- Demounting the old tire and inspecting the wheel
- Mounting the new tire and ensuring proper seal
- Computerized spin balancing to detect imbalances
- Adding small weights to offset detected heavy spots
- Checking air pressure and torque on lug nuts
The typical price breakdown is:
- Basic tire mounting: $10 – $20
- Computerized balance: $5 – $15
- Total per tire: $15 – $30
So for a set of four tires, you’re looking at around $60 – $120 for full mounting and balancing service.
Some tire shops break out mounting and balancing as separate line items on your invoice. Others bundle it into one combined “mount and balance” service fee.
Costs tend to be a bit higher for trucks, SUVs, ATVs, and other large specialized tire types, ranging from $20 – $40 per tire. High-end sports cars and exotics often cost upwards of $50+ per tire to mount and balance due to the complexity.
But for most standard passenger vehicles, $15 – $30 per tire is typical at major chains like Firestone, NTB, Big O, and Midas. Independent shops and dealerships may charge slightly more.
Now let’s look at the key factors that affect the cost of tire mounting and balancing service.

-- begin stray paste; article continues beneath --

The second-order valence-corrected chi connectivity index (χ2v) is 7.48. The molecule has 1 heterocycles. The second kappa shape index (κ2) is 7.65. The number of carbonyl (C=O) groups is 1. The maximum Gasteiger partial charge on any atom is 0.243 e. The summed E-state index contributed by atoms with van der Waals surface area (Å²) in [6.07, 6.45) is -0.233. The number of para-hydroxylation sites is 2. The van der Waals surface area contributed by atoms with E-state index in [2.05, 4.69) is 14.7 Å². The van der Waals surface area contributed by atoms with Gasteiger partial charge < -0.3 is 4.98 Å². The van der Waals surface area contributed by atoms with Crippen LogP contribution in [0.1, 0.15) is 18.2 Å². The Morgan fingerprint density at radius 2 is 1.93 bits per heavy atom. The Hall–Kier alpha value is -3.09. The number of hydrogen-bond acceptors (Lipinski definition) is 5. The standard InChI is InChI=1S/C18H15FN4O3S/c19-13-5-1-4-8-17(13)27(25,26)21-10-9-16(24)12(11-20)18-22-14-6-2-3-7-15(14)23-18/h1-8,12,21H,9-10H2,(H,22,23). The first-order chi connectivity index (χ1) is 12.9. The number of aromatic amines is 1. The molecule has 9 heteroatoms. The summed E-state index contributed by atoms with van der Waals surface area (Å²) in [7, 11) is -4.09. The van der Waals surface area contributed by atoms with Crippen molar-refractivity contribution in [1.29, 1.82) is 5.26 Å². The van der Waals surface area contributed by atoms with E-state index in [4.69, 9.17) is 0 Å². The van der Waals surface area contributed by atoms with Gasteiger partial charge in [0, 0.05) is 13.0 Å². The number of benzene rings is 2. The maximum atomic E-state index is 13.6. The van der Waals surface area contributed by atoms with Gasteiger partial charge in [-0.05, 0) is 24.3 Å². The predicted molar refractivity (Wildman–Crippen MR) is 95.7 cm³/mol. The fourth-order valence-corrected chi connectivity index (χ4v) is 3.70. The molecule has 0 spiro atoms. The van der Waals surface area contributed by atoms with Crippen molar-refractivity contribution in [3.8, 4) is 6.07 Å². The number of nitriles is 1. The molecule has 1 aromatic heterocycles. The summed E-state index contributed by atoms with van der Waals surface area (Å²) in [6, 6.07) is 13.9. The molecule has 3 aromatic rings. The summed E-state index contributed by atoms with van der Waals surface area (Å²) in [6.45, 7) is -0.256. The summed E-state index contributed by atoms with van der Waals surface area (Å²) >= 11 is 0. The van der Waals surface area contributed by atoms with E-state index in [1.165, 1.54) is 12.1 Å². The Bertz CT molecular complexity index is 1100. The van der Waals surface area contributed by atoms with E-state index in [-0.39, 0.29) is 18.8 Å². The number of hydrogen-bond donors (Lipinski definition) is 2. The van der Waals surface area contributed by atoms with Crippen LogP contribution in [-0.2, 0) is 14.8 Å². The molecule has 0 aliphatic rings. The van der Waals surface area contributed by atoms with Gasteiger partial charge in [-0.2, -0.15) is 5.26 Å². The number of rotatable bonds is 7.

Key Factors That Influence Tire Mount and Balance Costs
Just like other automotive services, several variables impact how much you’ll pay to have your new tires mounted and balanced:
Location and Shop Type
No surprise here, prices are higher in major metro areas and at specialty tire shops:
- Big city tire shops like those in NYC, LA, and Chicago will be most expensive
- Rural shops and smaller towns tend to have lower labor rates
- Mass-market chains like Firestone, NTB, and Midas offer competitive rates
- Independent tire shops and car dealerships often charge the highest prices
You also tend to pay a premium for mounting and balancing at:
- High-end tire shops that cater to exotics, vintage cars
- Custom wheel specialty shops
- Off-road focused shops with trucks, ATVs, UTVs
Larger and more specialized wheels and tires require more labor, equipment, and expertise from the tire tech:
- Passenger cars and minivans are quickest and easiest to mount and balance
- Truck, SUV, RV, and ATV tires cost more – $20-$40 per tire typically